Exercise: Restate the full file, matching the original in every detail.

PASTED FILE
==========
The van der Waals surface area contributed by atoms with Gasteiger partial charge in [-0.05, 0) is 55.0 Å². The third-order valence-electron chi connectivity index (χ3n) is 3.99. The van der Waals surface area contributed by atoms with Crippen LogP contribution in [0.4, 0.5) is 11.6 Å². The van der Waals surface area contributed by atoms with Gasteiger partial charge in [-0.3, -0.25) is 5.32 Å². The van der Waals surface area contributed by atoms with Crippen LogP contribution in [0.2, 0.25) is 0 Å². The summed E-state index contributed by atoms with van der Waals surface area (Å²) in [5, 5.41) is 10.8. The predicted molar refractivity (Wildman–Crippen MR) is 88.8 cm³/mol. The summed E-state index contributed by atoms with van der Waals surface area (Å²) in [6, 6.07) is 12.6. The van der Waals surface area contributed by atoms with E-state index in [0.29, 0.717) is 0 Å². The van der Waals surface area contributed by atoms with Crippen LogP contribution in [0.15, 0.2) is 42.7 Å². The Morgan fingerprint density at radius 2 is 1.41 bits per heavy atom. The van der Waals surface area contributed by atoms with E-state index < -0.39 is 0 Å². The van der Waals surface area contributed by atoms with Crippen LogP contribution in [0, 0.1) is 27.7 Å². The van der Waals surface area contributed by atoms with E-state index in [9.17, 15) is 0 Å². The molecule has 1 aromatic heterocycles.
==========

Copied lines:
The van der Waals surface area contributed by atoms with Gasteiger partial charge in [-0.05, 0) is 55.0 Å². The third-order valence-electron chi connectivity index (χ3n) is 3.99. The van der Waals surface area contributed by atoms with Crippen LogP contribution in [0.4, 0.5) is 11.6 Å². The van der Waals surface area contributed by atoms with Gasteiger partial charge in [-0.3, -0.25) is 5.32 Å². The van der Waals surface area contributed by atoms with Crippen LogP contribution in [0.2, 0.25) is 0 Å². The summed E-state index contributed by atoms with van der Waals surface area (Å²) in [5, 5.41) is 10.8. The predicted molar refractivity (Wildman–Crippen MR) is 88.8 cm³/mol. The summed E-state index contributed by atoms with van der Waals surface area (Å²) in [6, 6.07) is 12.6. The van der Waals surface area contributed by atoms with E-state index in [0.29, 0.717) is 0 Å². The van der Waals surface area contributed by atoms with Crippen LogP contribution in [0.15, 0.2) is 42.7 Å². The Morgan fingerprint density at radius 2 is 1.41 bits per heavy atom. The van der Waals surface area contributed by atoms with E-state index < -0.39 is 0 Å². The van der Waals surface area contributed by atoms with Crippen LogP contribution in [0, 0.1) is 27.7 Å². The van der Waals surface area contributed by atoms with E-state index in [9.17, 15) is 0 Å². The molecule has 1 aromatic heterocycles.